Digital India: Emerging E-Commerce Sector and Taxation Under Prevailing Regulatory Framework

Digital India: Emerging E-Commerce Sector and Taxation Under Prevailing Regulatory Framework

Amit Kumar Sinha (Amity University, India)
Copyright: © 2018 |Pages: 15
DOI: 10.4018/978-1-5225-3787-8.ch011

Abstract

E-commerce and internet businesses are driving the rapid growth of the domestic IT-ITeS industry, attracting unprecedented global interest and funding. Indian e-commerce and internet companies are growing rapidly with about 460 million internet users and a tele-density of around 85.2%. Increasing penetration of the internet, adoption of smartphones and minimal effort low-cost mobile devices, changing demographics, mobile-empowered youth, and the emergence of tier 2 and tier 3 cities as major shopping hubs have been driving the growth of the industry, with new retail forces shifting its dynamics. Furthermore, the continued growth of large pure-play organisations that are powerhouses has moved retailers' focus to the web channel. These companies are not only becoming gateways to product research, but have also introduced consumers to new ways of viewing the retail process.
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Introduction

Improved access to the Internet has immense implications for the economy and society in general. The tremendous growth of the World Wide Web (web) has transformed the Internet into a formidable medium for commerce and information exchange. The web has made time-consuming and tedious tasks, such as retailing, academic research, submitting job applications, and communicating, relatively simple and efficient. Shopping for goods and services can be done from the comfort of the living room. Prices can be compared from around the corner to around the world. Some researchers estimate that the volume of Internet sales will exceed catalogue sales within a few years.

The number of mobile internet users in India is estimated to reach around 420 million by June 2017 with the rural India growing at a much higher rate than urban India says a published by Internet and Mobile Association of India (IAMAI) & market research firm IMRB. According to a report titled Mobile Internet in India 2016, there were 389 million mobile internet users in India as on December 2016.

E-commerce and internet businesses are driving the rapid growth of the domestic IT-ITeS industry, attracting unprecedented global interest and funding. Indian e-commerce and internet companies are growing rapidly with about 460 million internet users and a tele-density of around 85%.2 Increasing penetration of the internet, adoption of smartphones and minimal effort low-cost mobile devices, changing demographics, mobile-empowered youth and the emergence of tier 2 and tier 3 cities as major shopping hubs have been driving the growth of the industry, with new retail forces shifting its dynamics. Furthermore, the continued growth of large pure-play organisations that are powerhouses have moved retailers’ focus to the web channel. These companies are not only becoming gateways to product research, but have also introduced consumers to new ways of viewing the retail process.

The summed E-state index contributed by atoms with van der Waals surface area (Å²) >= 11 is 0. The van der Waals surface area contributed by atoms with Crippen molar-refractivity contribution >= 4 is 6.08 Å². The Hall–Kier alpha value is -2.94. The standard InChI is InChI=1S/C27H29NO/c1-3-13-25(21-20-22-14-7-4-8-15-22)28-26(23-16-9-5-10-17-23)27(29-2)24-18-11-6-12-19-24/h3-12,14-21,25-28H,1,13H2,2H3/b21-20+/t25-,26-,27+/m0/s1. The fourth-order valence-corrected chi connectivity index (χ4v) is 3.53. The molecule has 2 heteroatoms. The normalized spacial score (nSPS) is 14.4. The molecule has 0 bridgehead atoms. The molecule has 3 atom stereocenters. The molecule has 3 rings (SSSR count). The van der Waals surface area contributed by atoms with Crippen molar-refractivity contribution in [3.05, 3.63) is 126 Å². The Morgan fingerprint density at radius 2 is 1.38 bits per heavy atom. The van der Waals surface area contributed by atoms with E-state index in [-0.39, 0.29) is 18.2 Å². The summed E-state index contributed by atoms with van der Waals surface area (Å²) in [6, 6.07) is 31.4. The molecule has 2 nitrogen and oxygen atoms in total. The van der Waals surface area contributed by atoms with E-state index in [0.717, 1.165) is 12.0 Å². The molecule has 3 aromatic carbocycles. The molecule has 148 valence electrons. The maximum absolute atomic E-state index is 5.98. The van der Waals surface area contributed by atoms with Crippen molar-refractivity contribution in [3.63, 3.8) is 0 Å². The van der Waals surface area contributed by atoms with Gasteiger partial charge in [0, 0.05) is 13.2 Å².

However, the transition of retail sales from the offline to the online mode—a multi-trillion dollar opportunity—is still in its early innings in India and there is significant opportunity for further growth. Continued refinement of technology, the addition of new analytics capabilities and rolling out of same-day delivery are key drivers that could accelerate the growth of the segment.

Internet commerce and associated revenues have gained the attention of policy makers around the world. eCommerce and Internet businesses in India are slotted in two broad categories–based in India and operating outside India. Since the taxation system in India is source-based, i.e., the physical presence of an entity is required for a transaction to be taxable in India, the real test lies in bringing transactions conducted in the digital environment within the tax net. In order to address this, the Organisation for Economic Co-operation and Development (OECD) has constituted a committee to review digital transactions and formulated suitable measures to avoid tax leakages. The committee has suggested the implementation of the BEPS Action plans, which recommend ways of taxing transactions in the digital economy. Accordingly, the Government of India has introduced various measures such as the Equalisation Levy (at the rate of 6%) and enlargement of the scope of Service Tax (at the rate of 15%) to bring digital supplies under the ambit of these taxes. This has increased compliance-related requirements in business functions. However, since this concept is new in India, the authorities and business drivers are expected to witness controversies in the future.

In this chapter author has attempted to showcase the various Direct Tax-, Indirect Tax-, Transfer Pricing- and Regulatory-related challenges eCommerce and internet businesses face, and the key areas on which they should focus. To incorporate a focused approach in our analysis, we have limited our coverage of businesses to five major business segments in the eCommerce and Internet sector—Over-the-Top (OTT), Online Advertising, eTail and Marketplace, Digital Payments and Cloud.

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